Inclusion. The blog for the Center for Disability Studies.

Shatter your complacency

By Katie Johnson


Advocate Stephanie Woodward startled her interviewer in the film Bottom Dollars by revealing that some workers with disabilities earn just two cents an hour.

I thought I understood the issue of employment for people with disabilities, until I watched Bottom Dollars, a new documentary from Rooted in Rights and filmmaker Jordan Melograna, which revealed to me how little I actually knew.

The film will likely have the same revelatory effect on you – should you attend a free showing of Bottom Dollars at UD’s Center for Disabilities Studies on Nov. 4 at noon. And don’t be surprised if the film spurs you to action, making you want to do something about the outrageous and extensive injustices it exposes that affect people with disabilities in the workplace far too frequently.

I’d long known that people with disabilities are often devalued, discouraged and exploited at their jobs. In restrictive sheltered workshops, they’re assigned menial tasks that fail to make use of their unique skills and talents. But this fact from the film, made me sick: Some earn as little as 50 cents an hour. That’s what James Meadours says he was making at his first job in Oklahoma. Stephanie Woodward, the director of advocacy at Disability Rights Washington in Rochester, NY, reported in the film that through a Freedom of Information Act request, she found that Good Will pays some of its workers with disabilities two cents – two cents! – an hour.

Advocates for people with disabilities in the film place much of the blame for this abuse of employees with disabilities on the perpetuation of a subminimum wage in 48 states that encourages companies to pay select workers less than the societal minimum, simply because they have a disability.

How do they get away with paying so little? The Fair Labor Standards Act of 1938, which set a revolutionary minimum wage guarantee, unfortunately also included Section 14(c), which makes it legal to pay people with disabilities a subminimum wage.

Almost 80 years later, things need to change.

  • We need to phase out sheltered workshops, begun in the 1950s and 1960s, that originally were intended to be places for vocational training but that today promote segregation. Low expectations from the public, matched with legal business incentives, keep alive these workhouses that lead to disastrous outcomes for people with disabilities.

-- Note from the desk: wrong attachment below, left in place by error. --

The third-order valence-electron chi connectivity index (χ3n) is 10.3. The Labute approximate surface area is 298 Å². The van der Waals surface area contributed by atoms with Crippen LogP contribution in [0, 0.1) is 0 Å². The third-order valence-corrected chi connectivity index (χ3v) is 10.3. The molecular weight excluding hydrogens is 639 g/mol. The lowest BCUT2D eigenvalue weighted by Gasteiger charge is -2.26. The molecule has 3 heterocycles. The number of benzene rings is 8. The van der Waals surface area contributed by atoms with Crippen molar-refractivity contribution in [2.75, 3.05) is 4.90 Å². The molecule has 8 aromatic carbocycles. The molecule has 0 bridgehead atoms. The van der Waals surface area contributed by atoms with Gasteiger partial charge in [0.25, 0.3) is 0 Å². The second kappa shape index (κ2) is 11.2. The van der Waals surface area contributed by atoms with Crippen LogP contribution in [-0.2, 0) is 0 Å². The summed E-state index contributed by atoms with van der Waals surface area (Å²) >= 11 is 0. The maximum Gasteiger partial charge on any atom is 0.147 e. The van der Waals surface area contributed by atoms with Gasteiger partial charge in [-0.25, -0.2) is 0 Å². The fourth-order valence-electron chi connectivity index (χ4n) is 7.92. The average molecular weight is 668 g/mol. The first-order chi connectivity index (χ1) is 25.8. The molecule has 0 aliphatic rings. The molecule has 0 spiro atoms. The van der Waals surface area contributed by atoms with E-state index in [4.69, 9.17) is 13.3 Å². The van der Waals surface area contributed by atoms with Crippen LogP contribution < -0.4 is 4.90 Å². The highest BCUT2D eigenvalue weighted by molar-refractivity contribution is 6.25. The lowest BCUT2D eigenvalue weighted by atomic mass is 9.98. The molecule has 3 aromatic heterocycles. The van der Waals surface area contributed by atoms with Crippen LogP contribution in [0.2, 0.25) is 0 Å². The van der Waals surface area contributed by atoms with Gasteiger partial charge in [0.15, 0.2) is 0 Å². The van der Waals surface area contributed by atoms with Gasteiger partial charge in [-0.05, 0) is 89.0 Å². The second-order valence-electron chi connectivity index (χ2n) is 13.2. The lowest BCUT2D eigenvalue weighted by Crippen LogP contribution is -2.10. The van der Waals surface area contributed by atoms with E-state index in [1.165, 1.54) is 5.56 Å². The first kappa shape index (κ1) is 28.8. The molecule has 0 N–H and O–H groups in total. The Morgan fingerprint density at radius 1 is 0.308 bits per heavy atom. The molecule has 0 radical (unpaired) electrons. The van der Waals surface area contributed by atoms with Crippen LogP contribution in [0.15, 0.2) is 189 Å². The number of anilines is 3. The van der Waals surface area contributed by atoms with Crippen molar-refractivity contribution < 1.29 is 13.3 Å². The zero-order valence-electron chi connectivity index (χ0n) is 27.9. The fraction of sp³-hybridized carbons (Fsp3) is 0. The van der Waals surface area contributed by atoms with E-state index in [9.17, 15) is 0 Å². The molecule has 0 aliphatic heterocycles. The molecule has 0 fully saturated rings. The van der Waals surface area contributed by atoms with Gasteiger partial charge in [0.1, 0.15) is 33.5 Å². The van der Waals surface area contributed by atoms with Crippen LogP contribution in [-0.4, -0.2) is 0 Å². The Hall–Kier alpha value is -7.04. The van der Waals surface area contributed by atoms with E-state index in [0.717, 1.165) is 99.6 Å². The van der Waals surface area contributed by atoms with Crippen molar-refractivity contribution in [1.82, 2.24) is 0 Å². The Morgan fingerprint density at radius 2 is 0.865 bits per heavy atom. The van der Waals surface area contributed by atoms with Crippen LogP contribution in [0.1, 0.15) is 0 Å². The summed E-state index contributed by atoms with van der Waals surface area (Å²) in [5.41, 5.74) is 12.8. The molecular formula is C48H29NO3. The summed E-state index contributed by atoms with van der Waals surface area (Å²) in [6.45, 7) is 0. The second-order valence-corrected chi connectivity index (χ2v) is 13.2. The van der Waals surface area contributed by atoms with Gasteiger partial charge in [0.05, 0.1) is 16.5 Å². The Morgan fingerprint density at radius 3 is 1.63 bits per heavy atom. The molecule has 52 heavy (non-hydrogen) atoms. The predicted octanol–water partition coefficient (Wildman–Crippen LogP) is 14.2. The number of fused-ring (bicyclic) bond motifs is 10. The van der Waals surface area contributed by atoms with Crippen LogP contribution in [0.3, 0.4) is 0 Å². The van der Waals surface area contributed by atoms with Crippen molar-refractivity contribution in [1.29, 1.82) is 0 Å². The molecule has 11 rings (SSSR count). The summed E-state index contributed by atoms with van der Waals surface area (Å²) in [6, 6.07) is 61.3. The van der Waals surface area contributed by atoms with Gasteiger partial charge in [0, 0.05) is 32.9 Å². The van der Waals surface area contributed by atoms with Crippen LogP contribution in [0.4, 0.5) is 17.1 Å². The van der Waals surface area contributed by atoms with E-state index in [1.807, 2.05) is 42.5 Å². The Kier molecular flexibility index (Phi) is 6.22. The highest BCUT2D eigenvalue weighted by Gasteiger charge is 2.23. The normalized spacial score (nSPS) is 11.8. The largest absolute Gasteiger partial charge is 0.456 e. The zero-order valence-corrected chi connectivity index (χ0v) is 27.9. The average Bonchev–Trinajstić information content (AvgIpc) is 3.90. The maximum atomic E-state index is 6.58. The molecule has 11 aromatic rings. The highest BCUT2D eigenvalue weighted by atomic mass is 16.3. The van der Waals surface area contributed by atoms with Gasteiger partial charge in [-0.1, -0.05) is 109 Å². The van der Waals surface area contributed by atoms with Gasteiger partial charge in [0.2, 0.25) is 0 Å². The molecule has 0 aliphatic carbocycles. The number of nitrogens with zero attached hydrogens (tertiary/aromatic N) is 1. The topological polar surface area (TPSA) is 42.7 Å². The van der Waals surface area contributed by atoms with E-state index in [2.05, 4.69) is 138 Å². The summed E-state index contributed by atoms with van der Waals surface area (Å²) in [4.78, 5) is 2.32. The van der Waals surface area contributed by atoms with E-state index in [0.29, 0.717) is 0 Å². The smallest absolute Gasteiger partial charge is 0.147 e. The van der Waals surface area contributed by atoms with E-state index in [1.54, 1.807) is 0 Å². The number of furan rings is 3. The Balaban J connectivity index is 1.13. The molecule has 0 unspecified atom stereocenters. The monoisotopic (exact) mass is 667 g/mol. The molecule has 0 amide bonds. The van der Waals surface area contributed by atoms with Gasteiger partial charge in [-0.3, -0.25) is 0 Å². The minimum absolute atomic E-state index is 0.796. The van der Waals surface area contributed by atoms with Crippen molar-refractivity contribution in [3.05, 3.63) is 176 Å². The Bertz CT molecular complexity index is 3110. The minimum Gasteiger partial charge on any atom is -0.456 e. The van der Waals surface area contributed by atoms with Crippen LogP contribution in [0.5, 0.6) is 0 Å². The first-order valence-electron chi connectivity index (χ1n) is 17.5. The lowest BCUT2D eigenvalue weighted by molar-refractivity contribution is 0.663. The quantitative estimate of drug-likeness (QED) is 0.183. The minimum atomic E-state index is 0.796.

• We need to see that more people with disabilities have individualized transition plans, which, as the film demonstrates, allow them to perform with pride jobs in the community that fit their skills.
  • We need to do away with the subminimum wage. New Hampshire did so in July of 2015. Maryland did so in May of 2016. What’s keeping Delaware? What’s keeping the other 47 states? Subminimum wages are discriminatory and pronounce that people with disabilities are subhuman and deserve to live in poverty forever.

Everything’s not bleak. The film shows how some communities are providing supports that increase chances businesses will provide integrated employment opportunities to people with disabilities. They’re not doing that as charity, but rather because they understand that people with disabilities benefit a community. As employees, they’re overwhelmingly hardworking, dedicated and productive.

Still, huge steps need to be taken.

I encourage you to come watch Bottom Dollars, and let it shatter your complacency, the way it shattered mine.

About the Author

Katie Johnson is an alumna of the University of Delaware, holding a degree in Public Policy with a minor in Disability Studies. While completing her undergraduate program, Katie pursued a master of Public Administration with a concentration in nonprofit management. Her interest in disability centers around cross-disability social justice movements, radical accessibility, inclusive education and employment, and community-based, self-determinant living. Katie hopes her blog posts reflect her engagement as a scholar and her interest in public policy.

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